It is easy to be negative about the government. Name your issue: too much spending, not enough spending in the right places, mismanagement, corrupt officials, overreaching its boundaries, not doing the right things, and so on.
It’s important to take a step back and remember that when you look at the world today, our government is pretty spectacular. We have a fully functioning democracy, which was nothing more than a fairy tale about 250 years ago. Not only that, we have a democracy that is considered the world’s strongest nation, an unlikely idea just 100 years ago.
The freedoms that we enjoy are sought after in countries throughout the Middle East and by the world’s most populous nation and No. 2 economy, China, which is ideologically (and sometimes physically) strangled by a communist regime.
Government may not work as smoothly as we would like in a democracy, where a king or dictator can’t simply say, “My will is this, let it be done,” but things get done and change does happen for the better.
I was reminded of the greatness of our country when I was researching something from the last presidential debate between then-Sen. Barack Obama and Sen. John McCain in October 2008.
When the topic turned to reducing spending amidst the worst financial crisis since the Great Depression, McCain brought his trademark issue up: earmarks. Earmarks, also known as pork barrel spending, are those special gifts that members of Congress give to the people in their districts who give them their vote and/or money. This corrupt but widespread practice may lead to something as innocuous as the design and construction of a school sidewalk in Franklin, Texas. But then you have to consider that the sidewalk cost taxpayers $332,000, and was attached to federal legislation that had nothing to do with school sidewalks.
McCain’s list also shows how our leaders secured gifts like $1.7 million for pig odor research in Iowa, $475,000 to build a parking garage in Provo City, Utah, and $381,000 for Jazz at Lincoln Center, in New York City.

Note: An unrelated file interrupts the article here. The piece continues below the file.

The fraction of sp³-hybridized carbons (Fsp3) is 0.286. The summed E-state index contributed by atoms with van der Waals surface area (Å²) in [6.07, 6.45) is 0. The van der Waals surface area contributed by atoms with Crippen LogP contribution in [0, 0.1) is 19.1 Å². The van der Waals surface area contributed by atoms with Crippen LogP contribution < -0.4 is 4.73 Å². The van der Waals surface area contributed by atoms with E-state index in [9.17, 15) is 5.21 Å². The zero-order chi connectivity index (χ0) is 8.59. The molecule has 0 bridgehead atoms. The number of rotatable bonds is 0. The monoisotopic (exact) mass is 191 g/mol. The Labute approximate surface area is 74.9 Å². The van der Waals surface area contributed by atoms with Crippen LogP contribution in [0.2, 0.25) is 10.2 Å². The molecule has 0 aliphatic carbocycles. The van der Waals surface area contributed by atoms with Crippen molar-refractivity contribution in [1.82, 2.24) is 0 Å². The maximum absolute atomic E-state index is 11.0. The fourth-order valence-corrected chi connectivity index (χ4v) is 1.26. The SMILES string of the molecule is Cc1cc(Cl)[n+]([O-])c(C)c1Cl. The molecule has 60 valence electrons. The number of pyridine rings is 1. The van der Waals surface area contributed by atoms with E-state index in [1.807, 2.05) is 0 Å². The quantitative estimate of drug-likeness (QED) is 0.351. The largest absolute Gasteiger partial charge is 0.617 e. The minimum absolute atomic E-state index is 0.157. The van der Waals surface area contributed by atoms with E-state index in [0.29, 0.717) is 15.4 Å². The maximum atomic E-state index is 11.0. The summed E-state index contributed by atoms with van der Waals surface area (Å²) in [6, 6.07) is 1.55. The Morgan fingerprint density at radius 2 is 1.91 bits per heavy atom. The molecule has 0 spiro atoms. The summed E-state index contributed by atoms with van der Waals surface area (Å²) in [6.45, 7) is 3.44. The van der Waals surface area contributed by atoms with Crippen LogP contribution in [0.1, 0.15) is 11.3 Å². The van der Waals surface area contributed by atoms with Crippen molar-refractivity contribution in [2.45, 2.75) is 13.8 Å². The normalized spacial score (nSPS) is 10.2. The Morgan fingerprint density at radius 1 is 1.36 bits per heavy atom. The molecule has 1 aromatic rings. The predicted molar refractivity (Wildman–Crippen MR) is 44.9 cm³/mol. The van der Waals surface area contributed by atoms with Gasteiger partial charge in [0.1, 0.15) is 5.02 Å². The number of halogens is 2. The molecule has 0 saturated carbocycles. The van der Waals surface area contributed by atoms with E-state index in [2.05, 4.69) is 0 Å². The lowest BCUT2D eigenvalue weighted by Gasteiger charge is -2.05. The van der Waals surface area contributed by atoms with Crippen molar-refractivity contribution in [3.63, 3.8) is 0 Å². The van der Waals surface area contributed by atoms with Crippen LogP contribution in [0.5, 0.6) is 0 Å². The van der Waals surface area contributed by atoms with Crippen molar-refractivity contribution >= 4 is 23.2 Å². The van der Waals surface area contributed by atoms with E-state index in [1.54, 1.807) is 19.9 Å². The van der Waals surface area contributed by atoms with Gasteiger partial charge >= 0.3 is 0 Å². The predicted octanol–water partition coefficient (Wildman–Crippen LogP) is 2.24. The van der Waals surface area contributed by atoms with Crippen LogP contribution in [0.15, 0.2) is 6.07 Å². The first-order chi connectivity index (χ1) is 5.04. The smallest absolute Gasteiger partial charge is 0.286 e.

You spent my money on what?!
To his credit, McCain has never handed out such gifts to his constituents. To Obama’s discredit, McCain said in the debate that Obama obtained “$3 million for an overhead projector in a planetarium in his hometown.”
“That's not the way we cut,” said McCain.
Obama responded coolly, though noncommittally: “Earmarks account for 0.5 percent of the total federal budget. There's no doubt that the system needs reform, and there are a lot of screwy things that we end up spending money on, and they need to be eliminated. But it's not going to solve the problem.”
Unfortunately, President Obama never got around to working on that reform in his first two years of office. Meanwhile, earmarks continued eating away at the moral integrity of our country.
Perhaps it was the Republicans breathing down his neck from their election victory a few months before, but in 2011, Obama realized that the corrupt practice of earmarks that he had tolerated so far would need to be put on the chopping block.
“Because the American people deserve to know that special interests aren’t larding up legislation with pet projects, both parties in Congress should know this: If a bill comes to my desk with earmarks inside, I will veto it. I will veto it,” said Obama in his State of the Union speech in January.
I can hear the applause now. And that is the gorgeous music that our democratic system and the American government make, one humble president at a time.
Views expressed in this article are the opinions of the author and do not necessarily reflect the views of The Epoch Times.